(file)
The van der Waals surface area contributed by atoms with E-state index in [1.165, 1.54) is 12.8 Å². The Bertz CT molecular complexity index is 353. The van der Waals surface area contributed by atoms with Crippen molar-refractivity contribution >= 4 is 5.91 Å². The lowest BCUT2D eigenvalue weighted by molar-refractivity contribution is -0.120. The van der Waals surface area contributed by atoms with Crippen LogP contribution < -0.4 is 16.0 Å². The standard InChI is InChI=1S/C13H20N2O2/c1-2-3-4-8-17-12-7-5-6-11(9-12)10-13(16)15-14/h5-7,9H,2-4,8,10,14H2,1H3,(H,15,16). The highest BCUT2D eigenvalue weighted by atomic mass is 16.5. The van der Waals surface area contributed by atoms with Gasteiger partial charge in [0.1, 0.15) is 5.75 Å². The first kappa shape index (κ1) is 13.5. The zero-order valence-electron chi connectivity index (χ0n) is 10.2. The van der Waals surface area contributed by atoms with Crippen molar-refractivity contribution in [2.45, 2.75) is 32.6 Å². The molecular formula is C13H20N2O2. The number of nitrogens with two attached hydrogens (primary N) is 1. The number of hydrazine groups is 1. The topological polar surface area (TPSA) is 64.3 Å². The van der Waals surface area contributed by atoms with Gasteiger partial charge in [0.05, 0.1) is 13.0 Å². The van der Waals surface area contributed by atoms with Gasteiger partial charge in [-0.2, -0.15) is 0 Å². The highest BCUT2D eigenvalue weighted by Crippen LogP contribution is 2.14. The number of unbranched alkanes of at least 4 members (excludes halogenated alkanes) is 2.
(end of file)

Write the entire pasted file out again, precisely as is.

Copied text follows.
The van der Waals surface area contributed by atoms with E-state index in [1.165, 1.54) is 12.8 Å². The Bertz CT molecular complexity index is 353. The van der Waals surface area contributed by atoms with Crippen molar-refractivity contribution >= 4 is 5.91 Å². The lowest BCUT2D eigenvalue weighted by molar-refractivity contribution is -0.120. The van der Waals surface area contributed by atoms with Crippen LogP contribution < -0.4 is 16.0 Å². The standard InChI is InChI=1S/C13H20N2O2/c1-2-3-4-8-17-12-7-5-6-11(9-12)10-13(16)15-14/h5-7,9H,2-4,8,10,14H2,1H3,(H,15,16). The highest BCUT2D eigenvalue weighted by atomic mass is 16.5. The van der Waals surface area contributed by atoms with Gasteiger partial charge in [0.1, 0.15) is 5.75 Å². The first kappa shape index (κ1) is 13.5. The zero-order valence-electron chi connectivity index (χ0n) is 10.2. The van der Waals surface area contributed by atoms with Crippen molar-refractivity contribution in [2.45, 2.75) is 32.6 Å². The molecular formula is C13H20N2O2. The number of nitrogens with two attached hydrogens (primary N) is 1. The number of hydrazine groups is 1. The topological polar surface area (TPSA) is 64.3 Å². The van der Waals surface area contributed by atoms with Gasteiger partial charge in [0.05, 0.1) is 13.0 Å². The van der Waals surface area contributed by atoms with Gasteiger partial charge in [-0.2, -0.15) is 0 Å². The highest BCUT2D eigenvalue weighted by Crippen LogP contribution is 2.14. The number of unbranched alkanes of at least 4 members (excludes halogenated alkanes) is 2.